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  1. What we’ve seen is a continuing trend towards neoliberal predominance, one that inevitably puts self interests ahead of collectivist societal, economic and political benefits. This shift began during the Reagan-Thatcher era and irrespective of which political parties have been elected, neoliberalism has won out. A quick glance at politicalcompass.org shows that the major differences between the left and right is not in economic policy but rather on issues relating to social platforms such as marriage equality, gun control, euthanasia, and the legal status of marijuana.

    In attempting to balance peace (physical security) with social justice, there needs to be a concerted legitimisation of jus pos bellum (post conflict justice) and this requires difficult comprises including pathways for disarmament, forgiveness, and amnesty; concepts that populaces under a period long, bloody sieges may not be willing to accept.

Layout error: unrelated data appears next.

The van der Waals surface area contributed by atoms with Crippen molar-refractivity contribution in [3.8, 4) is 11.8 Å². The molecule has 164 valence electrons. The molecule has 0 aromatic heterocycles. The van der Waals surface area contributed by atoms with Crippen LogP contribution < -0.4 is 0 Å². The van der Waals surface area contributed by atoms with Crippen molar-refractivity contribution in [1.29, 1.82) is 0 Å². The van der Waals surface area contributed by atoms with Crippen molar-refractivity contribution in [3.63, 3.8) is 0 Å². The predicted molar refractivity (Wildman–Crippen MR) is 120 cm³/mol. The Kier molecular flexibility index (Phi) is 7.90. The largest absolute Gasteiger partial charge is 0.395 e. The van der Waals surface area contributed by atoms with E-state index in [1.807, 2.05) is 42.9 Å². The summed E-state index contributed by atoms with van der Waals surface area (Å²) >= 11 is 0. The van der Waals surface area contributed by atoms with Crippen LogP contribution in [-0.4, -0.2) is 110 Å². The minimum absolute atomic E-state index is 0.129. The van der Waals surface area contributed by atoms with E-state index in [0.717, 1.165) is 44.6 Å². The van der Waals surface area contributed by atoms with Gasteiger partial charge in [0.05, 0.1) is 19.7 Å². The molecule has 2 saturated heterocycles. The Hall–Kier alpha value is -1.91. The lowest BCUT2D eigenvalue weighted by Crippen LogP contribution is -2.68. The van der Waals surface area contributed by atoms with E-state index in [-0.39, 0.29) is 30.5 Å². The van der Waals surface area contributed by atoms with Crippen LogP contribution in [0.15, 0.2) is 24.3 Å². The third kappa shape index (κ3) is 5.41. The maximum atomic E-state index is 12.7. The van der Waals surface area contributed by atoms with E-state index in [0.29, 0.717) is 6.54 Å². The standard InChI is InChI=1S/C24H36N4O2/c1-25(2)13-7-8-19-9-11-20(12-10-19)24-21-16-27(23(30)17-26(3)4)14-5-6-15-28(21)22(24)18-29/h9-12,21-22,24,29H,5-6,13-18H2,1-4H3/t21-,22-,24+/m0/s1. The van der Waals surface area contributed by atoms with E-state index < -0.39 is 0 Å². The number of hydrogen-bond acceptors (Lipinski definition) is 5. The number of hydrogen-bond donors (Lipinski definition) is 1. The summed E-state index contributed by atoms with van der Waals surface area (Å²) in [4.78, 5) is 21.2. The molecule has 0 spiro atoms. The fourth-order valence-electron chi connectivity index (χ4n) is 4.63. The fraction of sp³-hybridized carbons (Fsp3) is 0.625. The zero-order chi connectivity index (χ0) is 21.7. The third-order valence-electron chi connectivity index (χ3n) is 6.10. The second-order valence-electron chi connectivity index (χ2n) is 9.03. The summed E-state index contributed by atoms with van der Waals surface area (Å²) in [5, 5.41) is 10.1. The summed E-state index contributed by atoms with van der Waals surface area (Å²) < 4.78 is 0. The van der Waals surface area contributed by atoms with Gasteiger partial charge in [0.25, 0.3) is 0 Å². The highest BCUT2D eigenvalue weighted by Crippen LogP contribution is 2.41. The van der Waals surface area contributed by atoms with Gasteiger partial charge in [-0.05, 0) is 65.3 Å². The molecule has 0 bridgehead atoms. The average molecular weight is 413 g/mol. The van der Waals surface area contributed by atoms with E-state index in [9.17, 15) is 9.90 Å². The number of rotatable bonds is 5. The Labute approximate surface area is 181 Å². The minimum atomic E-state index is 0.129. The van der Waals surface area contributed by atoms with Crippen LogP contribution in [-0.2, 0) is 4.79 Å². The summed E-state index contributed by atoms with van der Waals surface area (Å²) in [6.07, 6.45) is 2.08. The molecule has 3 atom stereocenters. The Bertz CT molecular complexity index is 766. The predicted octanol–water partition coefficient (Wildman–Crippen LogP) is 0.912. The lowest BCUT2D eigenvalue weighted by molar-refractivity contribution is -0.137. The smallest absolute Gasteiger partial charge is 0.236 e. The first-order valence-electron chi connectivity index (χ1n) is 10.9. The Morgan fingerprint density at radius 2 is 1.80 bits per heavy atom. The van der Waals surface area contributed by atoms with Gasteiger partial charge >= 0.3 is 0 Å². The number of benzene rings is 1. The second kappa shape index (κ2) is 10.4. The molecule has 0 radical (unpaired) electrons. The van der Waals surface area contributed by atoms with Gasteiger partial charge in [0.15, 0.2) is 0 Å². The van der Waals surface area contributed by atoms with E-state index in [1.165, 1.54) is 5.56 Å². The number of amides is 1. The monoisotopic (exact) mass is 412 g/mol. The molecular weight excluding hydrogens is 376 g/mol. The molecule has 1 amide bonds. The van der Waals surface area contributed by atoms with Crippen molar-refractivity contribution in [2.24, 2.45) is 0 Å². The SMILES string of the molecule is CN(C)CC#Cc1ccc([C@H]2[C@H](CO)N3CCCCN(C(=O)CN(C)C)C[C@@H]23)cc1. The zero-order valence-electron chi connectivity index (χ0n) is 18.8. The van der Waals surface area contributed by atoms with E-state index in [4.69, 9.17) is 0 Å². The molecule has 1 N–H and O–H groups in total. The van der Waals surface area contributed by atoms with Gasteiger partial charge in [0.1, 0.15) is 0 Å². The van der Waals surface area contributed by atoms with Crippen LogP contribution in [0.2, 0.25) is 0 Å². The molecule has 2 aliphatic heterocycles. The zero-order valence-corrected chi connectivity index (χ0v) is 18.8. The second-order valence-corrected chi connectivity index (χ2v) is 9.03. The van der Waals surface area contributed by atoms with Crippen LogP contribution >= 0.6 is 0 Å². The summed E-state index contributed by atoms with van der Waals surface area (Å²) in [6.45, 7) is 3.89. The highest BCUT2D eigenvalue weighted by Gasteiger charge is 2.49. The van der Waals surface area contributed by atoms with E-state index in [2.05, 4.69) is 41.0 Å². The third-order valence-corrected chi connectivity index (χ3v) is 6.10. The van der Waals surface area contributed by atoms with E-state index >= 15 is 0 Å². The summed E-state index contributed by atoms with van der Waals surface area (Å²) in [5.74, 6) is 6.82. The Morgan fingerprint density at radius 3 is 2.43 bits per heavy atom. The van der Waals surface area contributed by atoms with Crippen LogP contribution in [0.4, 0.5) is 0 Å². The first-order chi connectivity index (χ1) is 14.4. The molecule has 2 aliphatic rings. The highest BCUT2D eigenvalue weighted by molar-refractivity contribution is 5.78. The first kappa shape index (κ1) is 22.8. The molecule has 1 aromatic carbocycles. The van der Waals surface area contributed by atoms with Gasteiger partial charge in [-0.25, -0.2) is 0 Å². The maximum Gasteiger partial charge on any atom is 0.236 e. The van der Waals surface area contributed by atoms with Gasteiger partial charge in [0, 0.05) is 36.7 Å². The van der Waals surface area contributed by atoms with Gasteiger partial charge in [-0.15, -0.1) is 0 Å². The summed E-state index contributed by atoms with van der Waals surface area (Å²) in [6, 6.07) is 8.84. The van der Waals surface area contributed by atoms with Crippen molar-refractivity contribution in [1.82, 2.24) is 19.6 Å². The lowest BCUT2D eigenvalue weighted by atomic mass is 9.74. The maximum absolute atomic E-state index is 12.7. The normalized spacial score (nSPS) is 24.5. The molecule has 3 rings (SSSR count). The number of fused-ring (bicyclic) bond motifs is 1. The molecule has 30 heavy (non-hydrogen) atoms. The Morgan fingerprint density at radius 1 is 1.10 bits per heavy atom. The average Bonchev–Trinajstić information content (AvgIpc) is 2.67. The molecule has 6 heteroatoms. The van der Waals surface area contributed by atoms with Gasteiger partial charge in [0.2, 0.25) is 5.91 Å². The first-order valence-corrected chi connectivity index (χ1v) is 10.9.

Should international norms such as the Responsibility to Protect (R2P) be applied to quickly and (fiorcefully) resolve this dissonance? History has shown that such military interventions often lead to far more bloody outcomes.

    Ultimately, to paraphrase Churchill, democracy might not be the best option but it’s the best we have so far.

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